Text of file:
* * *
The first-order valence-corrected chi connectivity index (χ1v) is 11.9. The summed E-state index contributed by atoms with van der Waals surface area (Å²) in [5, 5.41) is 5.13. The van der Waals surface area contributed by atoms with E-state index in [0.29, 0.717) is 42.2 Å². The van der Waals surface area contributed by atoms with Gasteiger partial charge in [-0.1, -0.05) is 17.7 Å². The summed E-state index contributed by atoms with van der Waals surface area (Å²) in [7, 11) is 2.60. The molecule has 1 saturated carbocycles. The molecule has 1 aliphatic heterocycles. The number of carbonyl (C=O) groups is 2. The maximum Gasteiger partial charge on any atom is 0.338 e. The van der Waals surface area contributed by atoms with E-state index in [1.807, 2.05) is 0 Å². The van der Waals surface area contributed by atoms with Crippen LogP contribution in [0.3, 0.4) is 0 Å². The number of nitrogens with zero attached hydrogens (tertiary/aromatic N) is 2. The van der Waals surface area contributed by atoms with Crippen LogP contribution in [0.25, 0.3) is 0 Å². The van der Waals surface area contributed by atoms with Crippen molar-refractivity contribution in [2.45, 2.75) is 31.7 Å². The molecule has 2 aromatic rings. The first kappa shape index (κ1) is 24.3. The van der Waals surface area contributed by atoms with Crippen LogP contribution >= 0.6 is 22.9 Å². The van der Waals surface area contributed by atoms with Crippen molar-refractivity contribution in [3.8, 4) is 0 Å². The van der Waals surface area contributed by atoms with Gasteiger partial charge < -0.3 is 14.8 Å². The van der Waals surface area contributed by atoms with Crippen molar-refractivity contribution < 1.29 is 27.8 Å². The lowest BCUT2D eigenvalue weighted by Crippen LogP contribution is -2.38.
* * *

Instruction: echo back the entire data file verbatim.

The first-order valence-corrected chi connectivity index (χ1v) is 11.9. The summed E-state index contributed by atoms with van der Waals surface area (Å²) in [5, 5.41) is 5.13. The van der Waals surface area contributed by atoms with E-state index in [0.29, 0.717) is 42.2 Å². The van der Waals surface area contributed by atoms with Gasteiger partial charge in [-0.1, -0.05) is 17.7 Å². The summed E-state index contributed by atoms with van der Waals surface area (Å²) in [7, 11) is 2.60. The molecule has 1 saturated carbocycles. The molecule has 1 aliphatic heterocycles. The number of carbonyl (C=O) groups is 2. The maximum Gasteiger partial charge on any atom is 0.338 e. The van der Waals surface area contributed by atoms with E-state index in [1.807, 2.05) is 0 Å². The van der Waals surface area contributed by atoms with Crippen LogP contribution in [0.3, 0.4) is 0 Å². The number of nitrogens with zero attached hydrogens (tertiary/aromatic N) is 2. The van der Waals surface area contributed by atoms with Crippen LogP contribution in [0.25, 0.3) is 0 Å². The van der Waals surface area contributed by atoms with Crippen molar-refractivity contribution in [2.45, 2.75) is 31.7 Å². The molecule has 2 aromatic rings. The first kappa shape index (κ1) is 24.3. The van der Waals surface area contributed by atoms with Crippen LogP contribution >= 0.6 is 22.9 Å². The van der Waals surface area contributed by atoms with Crippen molar-refractivity contribution in [3.8, 4) is 0 Å². The van der Waals surface area contributed by atoms with Gasteiger partial charge < -0.3 is 14.8 Å². The van der Waals surface area contributed by atoms with Crippen molar-refractivity contribution < 1.29 is 27.8 Å². The lowest BCUT2D eigenvalue weighted by Crippen LogP contribution is -2.38.